In any case, the 4GB of RAM may seem unnecessary, but the fact that I can run three games (Minion Rush, Temple Run 2 and 2 Cars) along with Messenger and WhatsApp open is simply amazing. Is 4GB of RAM a necessity? Well…not for now. Seeing how most smartphone contracts last up to two years, having more RAM is always good for future-proofing the device. The Intel Atom Z3580 processor powering the device is quite a serious powerhouse as well.
I took quite a liking for ZenUI after spending some time with it. It’s snappy, very responsive, and the many customisation options are great. Unfortunately, all of these positive attributes are marred by the enormous number of bloatware.
Take the Asus ZenCircle app. Basically, it’s a social app that works almost exactly like Instagram. The unnecessary “Dr. Safety” antivirus app is also quite a nuisance, making itself known every time a new app is installed saying that it is free of any virus.
Sure, less tech-savvy consumers might see the antivirus app as a necessity to give them peace of mind, and I’m alright with that. That being said, it can be easily uninstalled, unlike the ZenCircle app.
Bloatware aside, I do like how Asus implemented a folder sytem into the app drawer as well. With just a click of a button, apps are categorised accordingly. Games will be under a folder, while social apps will be in another; very nice.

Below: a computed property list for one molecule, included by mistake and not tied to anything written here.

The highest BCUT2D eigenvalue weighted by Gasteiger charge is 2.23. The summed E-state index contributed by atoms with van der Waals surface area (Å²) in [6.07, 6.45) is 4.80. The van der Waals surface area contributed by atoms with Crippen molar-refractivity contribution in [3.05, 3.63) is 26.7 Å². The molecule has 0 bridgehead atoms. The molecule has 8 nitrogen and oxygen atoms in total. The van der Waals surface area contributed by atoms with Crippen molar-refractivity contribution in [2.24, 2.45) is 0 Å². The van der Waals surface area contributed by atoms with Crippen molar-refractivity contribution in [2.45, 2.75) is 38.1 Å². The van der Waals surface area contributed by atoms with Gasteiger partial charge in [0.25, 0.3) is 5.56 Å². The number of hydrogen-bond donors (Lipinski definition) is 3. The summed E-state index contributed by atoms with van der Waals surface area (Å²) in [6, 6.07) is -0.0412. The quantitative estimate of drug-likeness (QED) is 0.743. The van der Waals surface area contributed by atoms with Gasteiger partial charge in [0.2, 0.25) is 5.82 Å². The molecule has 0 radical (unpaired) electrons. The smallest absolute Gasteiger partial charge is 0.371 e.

Other than that, the “ZenMotion” gestures that work when the screen is off is also a feature that proved to be very convenient. Like some other smartphones that offer “screen-off gestures”, I can simply draw a V on the screen to launch the flashlight app or any app to my liking. I did, however, accidentally activated a few of the gestures while it was in my pocket, though it can easily be avoided by making sure that the screen is facing away from me in my pocket.
I like ZenUI, I really, really do. It doesn’t feel sluggish, and it looks pretty good too. The only thing that spoils the experience of the OS is the amount of bloatware that Asus jammed into it. Otherwise, it would definitely be one of the best Android skins in my books.
In terms of battery life, the ZenFone 2 does not disappoint. Thanks to its 3,000mAh battery, I can almost always make it to the end of the day with about 10% of battery left. My usage pattern involves heavy web browsing, occasional navigation with Google Maps, and instant messaging on WhatsApp and Messenger.
That being said, I’m sure there are other consumers who are even heavier users than me. Thankfully, the ZenFone 2 supports fast charging. Asus claims that the battery can be charged up to 60% in just 39 minutes, and in my testing, it…only reached 56%, which isn’t too bad, actually. This was done by running the phone down to its last charge before charging it up without booting up the phone.
The display of the Asus ZenFone 2 is vibrant and sharp, thanks to the panel’s pixel density of 400ppi. I’m glad Asus opted for a 1080p resolution display for the ZenFone 2 instead of a 720p or 2K one. While a 720p display will definitely help with battery life, with a 5.5-inch display, a 1080p resolution is the perfect balance between clarity and battery life.